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In our program, we made a direct link from percents—which by now the students thought of in proportional terms—to decimals. In this way of thinking, a decimal represents an intermediate distance between two numbers e. To begin the lessons in decimals, the students were given LCD stopwatches with screens that displayed seconds and hundredths of seconds the latter indicated by two small digits to the right of the numbers; see Figure After experimenting with the stopwatches, the children noted that there were of these small time units in 1 second.

We continued our work with decimals and stopwatches, with a focus on ordering numbers. After discussion, they learned to record their times as decimals. So, for example, 20 centiseconds was written as. Next, the students compared their personal quickest reaction time with that of their classmates, then ordered the times from quickest to slowest. In this exercise, the students could learn from their experience of trying to get the quickest time that, for example, 0.

In this second level of the instructional program, the students were introduced to decimals for the first time. Students worked on many activities that helped them first understand how decimals and percents are related and then learn how to represent decimals symbolically. As the decimal lessons proceeded, we moved on to activities designed to help students to consider and reflect on magnitude. Thus the final activities included situations in which students engaged in comparing and ordering decimals. As noted earlier, although the curriculum began with percents as the initial representation of rational numbers, we found that the students made many references to fractions.

Now, at this final level of the program, our goal was to give students a chance to work with fractions more formally and then provide them with opportunities to translate flexibly among fractions, decimals, and percents. In a first series of activities, students worked on tasks in which they were asked to represent a fraction in as many ways as they could.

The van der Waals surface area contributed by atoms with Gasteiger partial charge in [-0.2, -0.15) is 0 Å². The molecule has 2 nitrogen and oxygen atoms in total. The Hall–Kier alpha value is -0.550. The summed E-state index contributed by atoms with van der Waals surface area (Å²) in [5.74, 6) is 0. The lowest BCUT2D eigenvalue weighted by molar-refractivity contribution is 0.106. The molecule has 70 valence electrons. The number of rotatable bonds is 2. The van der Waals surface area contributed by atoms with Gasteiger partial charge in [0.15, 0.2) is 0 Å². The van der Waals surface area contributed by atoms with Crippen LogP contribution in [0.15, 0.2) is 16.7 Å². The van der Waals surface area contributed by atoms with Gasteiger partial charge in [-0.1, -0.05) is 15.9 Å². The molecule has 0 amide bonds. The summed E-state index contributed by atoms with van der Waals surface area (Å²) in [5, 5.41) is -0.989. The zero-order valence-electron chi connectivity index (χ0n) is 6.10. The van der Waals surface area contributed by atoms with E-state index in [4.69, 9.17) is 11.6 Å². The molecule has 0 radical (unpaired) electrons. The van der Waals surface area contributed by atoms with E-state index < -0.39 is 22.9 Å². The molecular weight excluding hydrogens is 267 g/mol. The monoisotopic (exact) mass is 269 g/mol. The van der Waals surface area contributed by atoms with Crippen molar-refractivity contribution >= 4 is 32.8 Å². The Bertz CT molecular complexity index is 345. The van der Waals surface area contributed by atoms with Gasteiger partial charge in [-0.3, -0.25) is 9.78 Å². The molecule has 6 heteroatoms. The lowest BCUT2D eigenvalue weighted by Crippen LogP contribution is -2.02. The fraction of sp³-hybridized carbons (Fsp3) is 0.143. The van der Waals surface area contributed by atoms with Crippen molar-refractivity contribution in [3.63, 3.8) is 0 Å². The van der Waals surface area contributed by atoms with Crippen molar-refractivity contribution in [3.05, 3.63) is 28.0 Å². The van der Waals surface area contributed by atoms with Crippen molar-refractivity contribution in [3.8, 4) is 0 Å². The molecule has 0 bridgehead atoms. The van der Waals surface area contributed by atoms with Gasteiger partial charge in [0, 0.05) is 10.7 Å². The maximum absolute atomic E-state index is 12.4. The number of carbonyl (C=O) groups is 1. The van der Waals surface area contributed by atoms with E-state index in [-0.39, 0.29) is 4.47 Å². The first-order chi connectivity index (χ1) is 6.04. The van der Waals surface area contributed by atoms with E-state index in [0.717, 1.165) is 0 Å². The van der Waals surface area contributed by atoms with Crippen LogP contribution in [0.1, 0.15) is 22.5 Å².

Number of Rational Terms in Binomial Expansion - Class-11 CBSE/JEE Maths

While students initially used fractions in these equations, they soon incorporated the other representations in challenges they composed. How much more to make one whole? The students carried out further work on conversions with the LCD stopwatches used earlier in the program. For example, given a relatively simple secret code, e. This allowed them to increase their understanding of the possibility of fluid movement between representations.

In one set of lessons, I gave the students a set of specially designed cards depicting various representations of fractions, decimals, and percents e. The students used the cards to design games that challenged their classmates to make comparisons among and between representations.

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In the first game, the leader dealt the cards to the students, who in turn placed one card from their hand face up on the classroom floor. The challenge was to place the cards in order of increasing quantity. Students who disagreed with the placement of a particular card challenged the student who had gone before. This led to a great deal of debate. This was a fraction that the students had not previously encountered in their lessons, and Sarah was not sure where to place it. The cards took up the entire length of the classroom by the time every student had placed his or her cards on the floor!